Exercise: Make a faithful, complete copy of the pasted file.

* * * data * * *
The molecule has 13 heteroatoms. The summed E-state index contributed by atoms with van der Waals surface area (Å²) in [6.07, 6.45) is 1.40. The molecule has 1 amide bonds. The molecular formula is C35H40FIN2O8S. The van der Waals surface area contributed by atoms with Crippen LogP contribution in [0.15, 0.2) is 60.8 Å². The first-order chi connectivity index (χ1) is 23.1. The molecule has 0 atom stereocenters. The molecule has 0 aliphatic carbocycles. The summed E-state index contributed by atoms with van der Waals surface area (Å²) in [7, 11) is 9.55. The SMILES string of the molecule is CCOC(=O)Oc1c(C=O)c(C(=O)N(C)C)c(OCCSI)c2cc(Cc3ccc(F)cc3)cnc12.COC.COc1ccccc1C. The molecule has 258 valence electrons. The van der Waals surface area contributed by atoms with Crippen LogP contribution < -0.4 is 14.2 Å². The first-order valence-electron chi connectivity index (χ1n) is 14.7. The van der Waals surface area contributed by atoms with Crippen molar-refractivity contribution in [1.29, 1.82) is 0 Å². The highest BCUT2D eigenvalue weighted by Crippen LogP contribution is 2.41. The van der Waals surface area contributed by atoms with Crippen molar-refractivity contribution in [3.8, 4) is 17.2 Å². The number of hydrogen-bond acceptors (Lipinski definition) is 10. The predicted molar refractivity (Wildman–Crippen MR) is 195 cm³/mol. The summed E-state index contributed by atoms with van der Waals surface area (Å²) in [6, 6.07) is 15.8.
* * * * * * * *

The molecule has 13 heteroatoms. The summed E-state index contributed by atoms with van der Waals surface area (Å²) in [6.07, 6.45) is 1.40. The molecule has 1 amide bonds. The molecular formula is C35H40FIN2O8S. The van der Waals surface area contributed by atoms with Crippen LogP contribution in [0.15, 0.2) is 60.8 Å². The first-order chi connectivity index (χ1) is 23.1. The molecule has 0 atom stereocenters. The molecule has 0 aliphatic carbocycles. The summed E-state index contributed by atoms with van der Waals surface area (Å²) in [7, 11) is 9.55. The SMILES string of the molecule is CCOC(=O)Oc1c(C=O)c(C(=O)N(C)C)c(OCCSI)c2cc(Cc3ccc(F)cc3)cnc12.COC.COc1ccccc1C. The molecule has 258 valence electrons. The van der Waals surface area contributed by atoms with Crippen LogP contribution < -0.4 is 14.2 Å². The first-order valence-electron chi connectivity index (χ1n) is 14.7. The van der Waals surface area contributed by atoms with Crippen molar-refractivity contribution in [1.29, 1.82) is 0 Å². The highest BCUT2D eigenvalue weighted by Crippen LogP contribution is 2.41. The van der Waals surface area contributed by atoms with Crippen molar-refractivity contribution in [3.8, 4) is 17.2 Å². The number of hydrogen-bond acceptors (Lipinski definition) is 10. The predicted molar refractivity (Wildman–Crippen MR) is 195 cm³/mol. The summed E-state index contributed by atoms with van der Waals surface area (Å²) in [6, 6.07) is 15.8.